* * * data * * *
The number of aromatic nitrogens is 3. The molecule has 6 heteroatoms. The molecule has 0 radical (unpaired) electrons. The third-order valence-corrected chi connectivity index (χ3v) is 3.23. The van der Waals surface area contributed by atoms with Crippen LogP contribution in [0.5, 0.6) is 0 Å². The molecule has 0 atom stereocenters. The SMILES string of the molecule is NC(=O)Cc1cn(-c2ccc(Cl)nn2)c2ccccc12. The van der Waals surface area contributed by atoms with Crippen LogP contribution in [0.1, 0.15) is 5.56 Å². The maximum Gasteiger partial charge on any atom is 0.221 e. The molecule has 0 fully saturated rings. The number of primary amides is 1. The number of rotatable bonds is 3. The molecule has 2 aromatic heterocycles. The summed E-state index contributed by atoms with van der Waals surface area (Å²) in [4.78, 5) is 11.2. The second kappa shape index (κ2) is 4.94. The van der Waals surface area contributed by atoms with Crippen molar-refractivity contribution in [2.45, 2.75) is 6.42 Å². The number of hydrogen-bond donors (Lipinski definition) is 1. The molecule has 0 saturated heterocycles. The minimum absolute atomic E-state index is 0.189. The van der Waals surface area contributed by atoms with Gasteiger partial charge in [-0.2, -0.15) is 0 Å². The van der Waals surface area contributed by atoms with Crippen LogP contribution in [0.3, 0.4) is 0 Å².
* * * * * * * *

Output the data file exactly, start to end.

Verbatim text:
The number of aromatic nitrogens is 3. The molecule has 6 heteroatoms. The molecule has 0 radical (unpaired) electrons. The third-order valence-corrected chi connectivity index (χ3v) is 3.23. The van der Waals surface area contributed by atoms with Crippen LogP contribution in [0.5, 0.6) is 0 Å². The molecule has 0 atom stereocenters. The SMILES string of the molecule is NC(=O)Cc1cn(-c2ccc(Cl)nn2)c2ccccc12. The van der Waals surface area contributed by atoms with Crippen LogP contribution in [0.1, 0.15) is 5.56 Å². The maximum Gasteiger partial charge on any atom is 0.221 e. The molecule has 0 fully saturated rings. The number of primary amides is 1. The number of rotatable bonds is 3. The molecule has 2 aromatic heterocycles. The summed E-state index contributed by atoms with van der Waals surface area (Å²) in [4.78, 5) is 11.2. The second kappa shape index (κ2) is 4.94. The van der Waals surface area contributed by atoms with Crippen molar-refractivity contribution in [2.45, 2.75) is 6.42 Å². The number of hydrogen-bond donors (Lipinski definition) is 1. The molecule has 0 saturated heterocycles. The minimum absolute atomic E-state index is 0.189. The van der Waals surface area contributed by atoms with Gasteiger partial charge in [-0.2, -0.15) is 0 Å². The van der Waals surface area contributed by atoms with Crippen LogP contribution in [0.3, 0.4) is 0 Å².